When Christian music artist Natalie Grant and her husband, Bernie Herms, got married, they put off having children for five years. They were happy in their careers and wanted to enjoy married life without kids. When they decided to start a family, Natalie was in her mid-30s and they had no idea they would struggle with infertility.
"I'll never forget the moment I got the call," Natalie wrote in her newest book, Finding Your Voice. "I was backstage getting ready to perform with Wynonna Judd in Nashville's Ryman auditorium — a lifetime achievement and dream for any music artist — but I wasn't going to ignore a call from my doctor's office."
The nurse told Natalie that her test results were in, and she and her husband had a minimal chance of getting pregnant.
"I was devastated," she wrote. "I wanted to go home — to hide, to scream and cry — anything but get out there in the spotlight just when I was feeling at my most helpless, my most vulnerable.
"But I did. I sang the words 'He's gonna bring it all together for good' over and over again. That night I struggled to believe what I was singing. But how I felt in that moment didn't change the truth of what I was singing."
Natalie and Bernie decided to pursue fertility treatments, and God gave them a surprise — twins!
"Isn't that just like the Lord?" she wrote. "Just when I doubted Him, He came through, times two!"
When the twins were just 5 weeks old, they started traveling with Natalie on her tours and never missed a show until they were 4 years old.
Natalie felt content with her life. She and Bernie were happy with their routine of managing a music career and two children. Because of their earlier struggle with infertility, they never considered having another baby — until God decided to shake up their life a bit. Natalie talks openly about how crushing an unplanned pregnancy felt at the time.
"We were blessed with a miracle — Sadie," she said. "A child we never asked for was born, and that started to complicate things."
Postpartum depression set in after Natalie's second delivery, and she soon became overwhelmed trying to balance her already-full schedule with a third child.
Remembering this season in her life, Natalie explains, "I had so much guilt because there were so many women who were still begging for a child. Here I was, so depressed and overwhelmed, in such a dark pit. I can't explain that feeling of utter darkness. As a woman of faith with a faith-based platform, how could I tell people I didn't want this child? I suffered silently for so long. Giving a voice to the struggle was the beginning of my healing."
Natalie cut back on her touring schedule. Additionally, she sought counseling and medical intervention to help heal from her depression. The journey wasn't easy, but Natalie found her way out of the darkness to a place of joy in being the mother of three.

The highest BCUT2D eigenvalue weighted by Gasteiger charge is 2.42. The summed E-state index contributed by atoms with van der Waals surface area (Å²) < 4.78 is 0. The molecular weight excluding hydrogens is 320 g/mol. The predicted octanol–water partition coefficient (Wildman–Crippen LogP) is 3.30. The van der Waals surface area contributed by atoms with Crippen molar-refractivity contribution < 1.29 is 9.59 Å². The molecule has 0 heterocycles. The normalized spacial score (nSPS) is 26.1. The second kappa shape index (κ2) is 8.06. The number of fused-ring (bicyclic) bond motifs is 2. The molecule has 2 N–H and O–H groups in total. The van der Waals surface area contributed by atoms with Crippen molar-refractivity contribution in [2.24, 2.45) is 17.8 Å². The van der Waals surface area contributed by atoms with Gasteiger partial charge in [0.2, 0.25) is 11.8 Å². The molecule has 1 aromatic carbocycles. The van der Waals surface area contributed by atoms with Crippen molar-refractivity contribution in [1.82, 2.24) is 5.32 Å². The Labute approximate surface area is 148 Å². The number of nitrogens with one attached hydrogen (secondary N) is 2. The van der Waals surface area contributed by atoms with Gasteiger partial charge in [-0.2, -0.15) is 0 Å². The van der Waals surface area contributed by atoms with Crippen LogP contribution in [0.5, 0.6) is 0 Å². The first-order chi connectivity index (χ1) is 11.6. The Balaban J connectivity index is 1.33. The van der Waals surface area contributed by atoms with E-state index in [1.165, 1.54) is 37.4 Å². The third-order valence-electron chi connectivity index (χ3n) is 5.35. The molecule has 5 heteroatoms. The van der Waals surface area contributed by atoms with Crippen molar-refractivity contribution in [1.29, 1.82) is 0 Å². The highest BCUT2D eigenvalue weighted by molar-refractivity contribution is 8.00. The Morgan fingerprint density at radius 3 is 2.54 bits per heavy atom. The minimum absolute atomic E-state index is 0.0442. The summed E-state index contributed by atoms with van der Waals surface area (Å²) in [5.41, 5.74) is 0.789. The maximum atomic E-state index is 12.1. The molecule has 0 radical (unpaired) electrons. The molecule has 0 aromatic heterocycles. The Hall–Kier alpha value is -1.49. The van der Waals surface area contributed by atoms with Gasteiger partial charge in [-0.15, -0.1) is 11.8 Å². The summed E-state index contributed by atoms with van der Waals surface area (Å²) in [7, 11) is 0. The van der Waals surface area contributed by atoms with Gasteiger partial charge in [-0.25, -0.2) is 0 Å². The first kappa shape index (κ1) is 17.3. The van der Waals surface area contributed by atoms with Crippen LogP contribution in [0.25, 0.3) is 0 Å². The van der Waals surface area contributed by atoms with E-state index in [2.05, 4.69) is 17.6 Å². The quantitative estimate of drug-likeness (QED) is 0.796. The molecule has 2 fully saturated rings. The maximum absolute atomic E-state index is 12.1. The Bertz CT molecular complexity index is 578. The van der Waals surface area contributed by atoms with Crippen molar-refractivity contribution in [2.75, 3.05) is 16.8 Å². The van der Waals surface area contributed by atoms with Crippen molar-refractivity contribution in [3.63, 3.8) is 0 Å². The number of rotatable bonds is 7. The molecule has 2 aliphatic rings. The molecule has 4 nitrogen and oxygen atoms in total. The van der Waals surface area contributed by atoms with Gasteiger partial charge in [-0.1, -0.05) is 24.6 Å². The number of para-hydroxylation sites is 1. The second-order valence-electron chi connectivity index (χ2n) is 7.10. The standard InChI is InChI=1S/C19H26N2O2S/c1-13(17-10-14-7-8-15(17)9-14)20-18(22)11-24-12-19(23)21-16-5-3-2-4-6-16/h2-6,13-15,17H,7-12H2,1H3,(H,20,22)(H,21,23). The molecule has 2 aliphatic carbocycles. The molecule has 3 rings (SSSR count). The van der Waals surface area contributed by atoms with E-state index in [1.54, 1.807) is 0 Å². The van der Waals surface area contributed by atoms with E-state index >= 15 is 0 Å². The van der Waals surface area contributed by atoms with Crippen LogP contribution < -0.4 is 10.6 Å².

Three precious daughters
Today, in the midst of singing and touring, Natalie enjoys life as a wife and mother.
"When I'm home, I really try to be home," Natalie says. "I think I'm different in the fact that I find joy in the mundane. I enjoy doing laundry because it means I'm actually home."
The twins, Gracie and Bella, are now 9 and in fourth grade. Natalie says their personalities are as different as night and day.
"My firstborn, Gracie, probably kicked her sister out of the way. She's a leader. She has an incredible gift of communication. She's funny and smart and an absolute joy."
The second twin, Bella, is quiet and nurturing. "She's an angel with invisible wings," Natalie says. "She is long-suffering, patient, understanding and slow to speak. She is really a beautiful soul."
Then there's Sadie, who is now 5 and in kindergarten. "She's just a firecracker," Natalie says. "She's life-giving [and] she grabs ahold of life with everything she has."
Now that Natalie's girls are in school, touring with them has become more difficult. "They come with me 25 to 30 percent of the time," she says. "Their school is understanding."
When she's at home, Natalie's family tries to function like any other family. All three of her daughters take dance and piano lessons, and Natalie says she's like a taxi service for her daughters. Bernie, a songwriter and producer, has a studio at home, so even in the midst of deadlines, he can come to dinner and tuck the girls into bed.
Natalie stays transparent with her fans on social media. Because of this, her fans, particularly women ages 24 to 45, connect with her not just as a singer, but also as a woman, a wife and a mother. That unique relationship with her fans motivated her to write her new book, Finding Your Voice, as a way to encourage and inspire her fans.
She was also looking for a way to connect with her growing daughters, so Natalie started writing her "Glimmer Girls" book series. She first got the idea for the series when she was looking for chapter books that would appeal to her twins. Gracie and Bella were 7 at the time, and Natalie wanted something for them that would offer foundational lessons of faith.
So she and her girls wrote the "Glimmer Girl" stories together. "[My daughters] came up with the concept, the names of the characters and the cities the books were set in," Natalie explains. "These are as much their books as they are mine. It's been an incredible thing for us to do together."
Natalie's career has been a way for her to make a difference in the world, but her family is her way of influencing the next generation with faith and love for Jesus. In a Facebook post about her three daughters, Natalie wrote, "Of all the wonderful things I'm privileged to do and be a part of, loving and leading these three is the greatest privilege of all."Andrea Osmun is a freelance writer, editor and professional blogger.